Hip plate 11 includes a circular opening 42 which is slightly larger than the outer diameter of lag screw 10. Opening 42 serves to accurately locate and fix the position of lag screw 10. Hip plate 11 may be secured to the lateral side of the femur by means of screws which are well known in the art.
The following comprises a general description of a technique which may be used to apply the inventive implant, and to further explain and describe the inventive implant.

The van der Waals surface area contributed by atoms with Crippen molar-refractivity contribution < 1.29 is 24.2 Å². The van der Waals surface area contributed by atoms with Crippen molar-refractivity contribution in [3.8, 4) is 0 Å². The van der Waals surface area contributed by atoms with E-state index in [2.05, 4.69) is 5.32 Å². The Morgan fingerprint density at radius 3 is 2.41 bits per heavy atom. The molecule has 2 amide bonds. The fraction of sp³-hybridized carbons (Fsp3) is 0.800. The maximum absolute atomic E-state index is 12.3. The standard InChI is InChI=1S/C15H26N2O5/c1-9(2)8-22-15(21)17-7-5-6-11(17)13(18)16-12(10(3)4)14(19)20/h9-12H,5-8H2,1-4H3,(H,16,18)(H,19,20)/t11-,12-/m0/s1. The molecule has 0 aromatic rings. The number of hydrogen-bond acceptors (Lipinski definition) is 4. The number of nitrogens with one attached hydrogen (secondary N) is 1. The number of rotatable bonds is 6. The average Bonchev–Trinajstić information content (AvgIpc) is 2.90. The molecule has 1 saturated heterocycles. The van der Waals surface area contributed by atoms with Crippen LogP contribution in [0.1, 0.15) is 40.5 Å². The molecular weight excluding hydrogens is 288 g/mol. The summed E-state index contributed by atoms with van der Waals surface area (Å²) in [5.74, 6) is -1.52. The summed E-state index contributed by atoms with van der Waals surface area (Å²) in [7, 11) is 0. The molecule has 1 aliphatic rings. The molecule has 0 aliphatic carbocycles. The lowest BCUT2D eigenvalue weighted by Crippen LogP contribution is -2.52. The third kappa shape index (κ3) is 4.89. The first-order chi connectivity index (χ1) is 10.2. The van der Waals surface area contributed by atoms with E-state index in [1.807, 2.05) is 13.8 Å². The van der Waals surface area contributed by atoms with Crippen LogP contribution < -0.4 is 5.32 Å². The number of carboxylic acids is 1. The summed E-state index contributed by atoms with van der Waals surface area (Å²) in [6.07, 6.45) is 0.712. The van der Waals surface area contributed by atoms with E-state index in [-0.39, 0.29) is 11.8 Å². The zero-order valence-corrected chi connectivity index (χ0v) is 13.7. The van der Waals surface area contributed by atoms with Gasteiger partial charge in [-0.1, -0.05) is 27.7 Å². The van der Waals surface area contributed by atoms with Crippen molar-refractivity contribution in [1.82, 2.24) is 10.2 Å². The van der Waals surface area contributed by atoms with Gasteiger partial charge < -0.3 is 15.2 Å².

A guide wire (not shown) is inserted in normal fashion at a point below the flare of the greater trochanter through the neck of the femur and into the femoral head. The location of the guide wire is then checked by A/P and lateral x-rays. A combination reamer is used in conjunction with the guide wire to prepare a hole having concentric diameters of the lag screw 10 and the barrel 36 of hip plate 11. Care should be taken to drill the concentric diameter holes to a proper predetermined depth. The next step is to drill and tap the lag screw threads 16. This may be accomplished by means of a special tool having the combined shape of the lag screw 10 and the barrel 36 or by using the self-cutting threads 16 of lag screw 10 in combination with an attachment duplicating the size and shape of barrel 36. In either event, it is preferable that a length be tapped slightly shorter than the length of the threads 16 of lag screw 10 to allow an operating surgeon to fix the final insertion of lag screw 10 during the insertion of the same.